There are two ways to start establishing metrics. One is what I think of as the “bottom up” approach and the other being “top down”. For best results you might want to try a bit of both, but depending on your organization and your existing processes it might be easier to go with one or the other.
Let's start with the easier one: the “bottom up” approach.
In the “bottom up” metrics analysis, you start by looking at what you have, and then ask yourself what you can do with it. This process will be limited by your imagination and the types of data that you currently collect – but it may still yield good metrics. In fact, it's possible that you might have absolute flashes of genius while looking at your existing data. Or, you might be so bored that you fall asleep face-down on your desk. It really depends on your data and your ability to imagine ways of using it.
While you're looking at the data, think about what other parts of your organization might be able to use it – those load balancer logs? They're a perfect aggregated view into your website usage. Someone might want a summary of those. Mostly, you should be looking for what your existing collected data tells about what's going on in your organization; if you make widgets, does the widgetting machine log its output? If so, you can not only infer production, you can infer down-time. Connect that to your security incident response process and you may be able to infer incident-related downtime. If you can plot that over time, and map that to changes in your security practices, you might be able to argue that such-and-such a change had a particular effect on incident rates and downtime or staff time. To keep yourself honest, you should constantly challenge your understanding of the cause/effect relationship you are inferring.
The “top down” approach is to perform an analysis of what you do, and work your way down from there to “what you can measure about what you do” then figure out how to present it effectively. There are a couple ways to get at what you do – the easiest way to start is with a couple of questions:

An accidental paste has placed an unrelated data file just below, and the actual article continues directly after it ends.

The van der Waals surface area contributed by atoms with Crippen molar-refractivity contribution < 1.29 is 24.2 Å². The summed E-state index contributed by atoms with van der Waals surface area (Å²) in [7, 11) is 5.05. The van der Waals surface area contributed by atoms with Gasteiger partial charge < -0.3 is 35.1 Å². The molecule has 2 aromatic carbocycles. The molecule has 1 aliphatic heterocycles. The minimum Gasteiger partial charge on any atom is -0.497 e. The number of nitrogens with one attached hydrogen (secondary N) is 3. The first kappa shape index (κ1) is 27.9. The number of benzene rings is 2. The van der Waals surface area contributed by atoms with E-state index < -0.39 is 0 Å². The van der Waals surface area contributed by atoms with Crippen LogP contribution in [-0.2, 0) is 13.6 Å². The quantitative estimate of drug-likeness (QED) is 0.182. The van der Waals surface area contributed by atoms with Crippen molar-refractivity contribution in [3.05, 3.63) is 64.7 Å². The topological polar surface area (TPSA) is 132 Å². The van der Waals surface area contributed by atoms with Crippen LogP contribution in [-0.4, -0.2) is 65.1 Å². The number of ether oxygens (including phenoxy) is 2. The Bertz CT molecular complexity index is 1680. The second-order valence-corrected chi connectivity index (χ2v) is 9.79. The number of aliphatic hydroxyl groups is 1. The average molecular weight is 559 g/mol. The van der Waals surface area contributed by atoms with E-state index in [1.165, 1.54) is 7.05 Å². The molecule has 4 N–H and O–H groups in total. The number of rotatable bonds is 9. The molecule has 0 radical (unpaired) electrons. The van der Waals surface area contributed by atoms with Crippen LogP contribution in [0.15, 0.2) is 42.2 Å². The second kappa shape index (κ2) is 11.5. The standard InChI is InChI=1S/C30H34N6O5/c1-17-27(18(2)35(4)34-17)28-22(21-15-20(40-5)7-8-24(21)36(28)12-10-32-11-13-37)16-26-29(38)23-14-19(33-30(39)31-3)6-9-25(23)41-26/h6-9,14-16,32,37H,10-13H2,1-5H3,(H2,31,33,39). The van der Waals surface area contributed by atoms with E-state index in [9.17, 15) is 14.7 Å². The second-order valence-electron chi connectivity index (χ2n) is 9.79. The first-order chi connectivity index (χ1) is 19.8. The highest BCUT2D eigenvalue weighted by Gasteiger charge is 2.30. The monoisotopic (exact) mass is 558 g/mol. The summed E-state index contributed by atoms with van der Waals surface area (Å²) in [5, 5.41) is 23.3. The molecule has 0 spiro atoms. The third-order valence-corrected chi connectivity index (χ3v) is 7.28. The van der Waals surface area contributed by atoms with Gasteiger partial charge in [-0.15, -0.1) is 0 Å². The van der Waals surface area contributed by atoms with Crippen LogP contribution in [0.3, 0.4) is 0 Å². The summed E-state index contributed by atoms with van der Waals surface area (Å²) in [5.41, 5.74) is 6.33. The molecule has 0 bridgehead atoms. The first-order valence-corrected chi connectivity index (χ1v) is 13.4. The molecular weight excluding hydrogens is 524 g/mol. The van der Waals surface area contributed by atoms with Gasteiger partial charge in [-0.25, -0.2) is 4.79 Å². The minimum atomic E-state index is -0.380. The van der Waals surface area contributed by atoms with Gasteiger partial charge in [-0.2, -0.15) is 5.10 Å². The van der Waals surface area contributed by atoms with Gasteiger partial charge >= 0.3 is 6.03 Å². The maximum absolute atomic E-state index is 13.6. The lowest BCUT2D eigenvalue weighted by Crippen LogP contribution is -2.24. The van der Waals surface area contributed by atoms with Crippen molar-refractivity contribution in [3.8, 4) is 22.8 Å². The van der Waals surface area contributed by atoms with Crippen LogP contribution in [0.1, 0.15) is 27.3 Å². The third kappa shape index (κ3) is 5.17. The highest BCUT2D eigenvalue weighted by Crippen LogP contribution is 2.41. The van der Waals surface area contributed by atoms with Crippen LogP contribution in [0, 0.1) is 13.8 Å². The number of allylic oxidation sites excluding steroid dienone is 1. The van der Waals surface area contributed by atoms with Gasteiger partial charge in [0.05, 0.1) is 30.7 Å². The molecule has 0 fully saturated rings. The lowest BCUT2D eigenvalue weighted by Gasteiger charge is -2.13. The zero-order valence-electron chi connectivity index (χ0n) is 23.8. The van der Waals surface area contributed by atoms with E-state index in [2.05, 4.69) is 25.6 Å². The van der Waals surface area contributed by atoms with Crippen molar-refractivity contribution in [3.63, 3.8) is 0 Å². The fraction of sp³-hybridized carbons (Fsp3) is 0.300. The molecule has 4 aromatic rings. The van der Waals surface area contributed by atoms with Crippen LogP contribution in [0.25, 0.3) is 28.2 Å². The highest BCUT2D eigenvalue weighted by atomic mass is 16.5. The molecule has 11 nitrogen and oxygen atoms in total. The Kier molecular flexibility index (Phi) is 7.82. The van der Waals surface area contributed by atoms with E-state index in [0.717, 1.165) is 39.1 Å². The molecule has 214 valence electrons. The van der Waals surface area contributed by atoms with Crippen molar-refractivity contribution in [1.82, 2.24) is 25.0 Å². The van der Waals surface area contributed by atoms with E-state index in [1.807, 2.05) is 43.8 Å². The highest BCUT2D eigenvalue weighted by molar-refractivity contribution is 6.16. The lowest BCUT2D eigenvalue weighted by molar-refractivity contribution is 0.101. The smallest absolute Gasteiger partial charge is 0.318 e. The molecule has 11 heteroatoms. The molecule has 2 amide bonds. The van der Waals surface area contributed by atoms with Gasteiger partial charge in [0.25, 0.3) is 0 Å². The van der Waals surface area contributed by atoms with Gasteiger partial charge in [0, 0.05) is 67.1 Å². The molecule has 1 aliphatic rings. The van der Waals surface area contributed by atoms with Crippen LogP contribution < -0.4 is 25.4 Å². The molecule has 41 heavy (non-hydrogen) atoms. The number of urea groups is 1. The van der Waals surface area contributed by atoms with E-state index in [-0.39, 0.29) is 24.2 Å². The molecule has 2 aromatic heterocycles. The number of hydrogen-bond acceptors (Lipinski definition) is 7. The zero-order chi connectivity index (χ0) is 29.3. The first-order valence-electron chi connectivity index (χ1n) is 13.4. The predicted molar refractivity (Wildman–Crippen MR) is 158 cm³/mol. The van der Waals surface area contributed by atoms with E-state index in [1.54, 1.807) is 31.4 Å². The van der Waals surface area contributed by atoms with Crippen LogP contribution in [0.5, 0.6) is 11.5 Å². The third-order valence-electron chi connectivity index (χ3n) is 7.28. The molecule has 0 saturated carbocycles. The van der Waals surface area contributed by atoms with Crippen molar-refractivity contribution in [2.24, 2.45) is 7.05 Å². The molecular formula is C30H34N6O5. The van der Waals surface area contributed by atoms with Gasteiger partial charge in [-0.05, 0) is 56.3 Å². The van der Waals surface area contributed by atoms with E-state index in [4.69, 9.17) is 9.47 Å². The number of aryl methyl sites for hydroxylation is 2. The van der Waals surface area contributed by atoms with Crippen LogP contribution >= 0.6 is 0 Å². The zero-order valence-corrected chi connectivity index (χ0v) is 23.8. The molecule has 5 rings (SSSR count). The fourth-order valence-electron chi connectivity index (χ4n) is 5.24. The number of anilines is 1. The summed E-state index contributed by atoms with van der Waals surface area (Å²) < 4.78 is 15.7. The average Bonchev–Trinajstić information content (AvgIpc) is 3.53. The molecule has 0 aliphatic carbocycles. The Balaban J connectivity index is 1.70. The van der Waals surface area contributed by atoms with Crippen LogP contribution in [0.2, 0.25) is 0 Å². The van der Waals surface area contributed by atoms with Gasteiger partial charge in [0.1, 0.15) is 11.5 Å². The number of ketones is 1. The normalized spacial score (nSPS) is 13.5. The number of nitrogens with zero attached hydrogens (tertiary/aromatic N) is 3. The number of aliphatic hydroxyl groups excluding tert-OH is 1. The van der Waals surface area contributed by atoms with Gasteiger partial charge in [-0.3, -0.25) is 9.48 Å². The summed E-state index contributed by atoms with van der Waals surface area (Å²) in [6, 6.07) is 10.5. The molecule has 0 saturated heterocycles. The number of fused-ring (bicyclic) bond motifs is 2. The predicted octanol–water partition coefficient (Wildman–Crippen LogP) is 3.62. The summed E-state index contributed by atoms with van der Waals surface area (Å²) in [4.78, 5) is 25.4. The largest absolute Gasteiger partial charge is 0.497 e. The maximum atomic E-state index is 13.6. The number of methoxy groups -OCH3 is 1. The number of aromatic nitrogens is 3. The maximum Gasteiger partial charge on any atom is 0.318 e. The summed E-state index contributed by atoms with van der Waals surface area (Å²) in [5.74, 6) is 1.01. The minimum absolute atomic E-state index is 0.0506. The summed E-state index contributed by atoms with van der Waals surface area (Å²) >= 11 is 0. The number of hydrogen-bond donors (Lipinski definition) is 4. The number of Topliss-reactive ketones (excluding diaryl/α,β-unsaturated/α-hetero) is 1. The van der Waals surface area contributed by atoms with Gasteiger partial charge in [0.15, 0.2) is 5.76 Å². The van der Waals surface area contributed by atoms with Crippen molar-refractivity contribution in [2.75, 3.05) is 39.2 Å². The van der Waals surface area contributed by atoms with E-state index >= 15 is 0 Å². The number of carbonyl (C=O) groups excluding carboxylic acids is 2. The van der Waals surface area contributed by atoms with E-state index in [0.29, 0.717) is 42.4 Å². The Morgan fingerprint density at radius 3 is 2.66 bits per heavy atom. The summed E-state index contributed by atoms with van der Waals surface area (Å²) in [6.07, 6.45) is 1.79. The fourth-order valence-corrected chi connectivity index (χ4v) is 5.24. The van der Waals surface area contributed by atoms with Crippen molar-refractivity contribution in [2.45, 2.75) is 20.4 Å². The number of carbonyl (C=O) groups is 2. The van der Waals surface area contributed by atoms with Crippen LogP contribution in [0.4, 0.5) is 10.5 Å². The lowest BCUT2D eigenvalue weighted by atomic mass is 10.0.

· What do we do here?
· What is our product?
· What is our job description? (note: you might actually be doing something quite different)
· What are the inputs into our process?
· What are the outputs from our process?
Those should be fairly self-explanatory, but when you're doing this analysis, keep in mind that you want to seek units of measurement that are relevant to each stage of what you do. If you're lucky, the units of measurement will be mostly the same – for example, if you're running a computer security emergency response team, your analysis might look like this:
· We respond to incidents (our unit of measurement is “incidents per month” sub-sorted by severity)
· Our product is “incidents per month” which we turn into “incidents resolved per month”
· Our job description is “computer security emergency response team” and we are responsible for responding to incidents, offering strategic advice for preventing incidents, and auditing the business impact of incidents
· Inputs are: “incidents”
· Outputs are: “resolved incidents”
I slightly cheated on the example in the third bullet point, by adding a few other fictional responsibilities that didn't appear in the simpler analysis in bullet points one and two. We're not just an incident response organization, we have a consultative portfolio and an audit portfolio, as well. Those are separate problems,, so we should ask ourselves whether our work there should be a separate group of metrics or whether they can all be worked together.
Another important tool that you can use in process analysis is to look at time expenditures. Your product and mission are one important set of things to measure, and the time and resources you expend doing them is another. Ultimately, that's the core of business process analysis and metrics: you're trying to accomplish more of whatever you're supposed to be doing, either in less time or with fewer resources, or both. That's a practical definition for “improvement” and if your metrics have the right units of measurement (time, head-count, widgets produced, reject rate of widgets) then the units of measurement themselves will tell the story. If you can go to management with a chart that shows how a particular change resulted in a particular change to widget production, management will instantly and unconsciously project that into a profit/loss and you won't have to.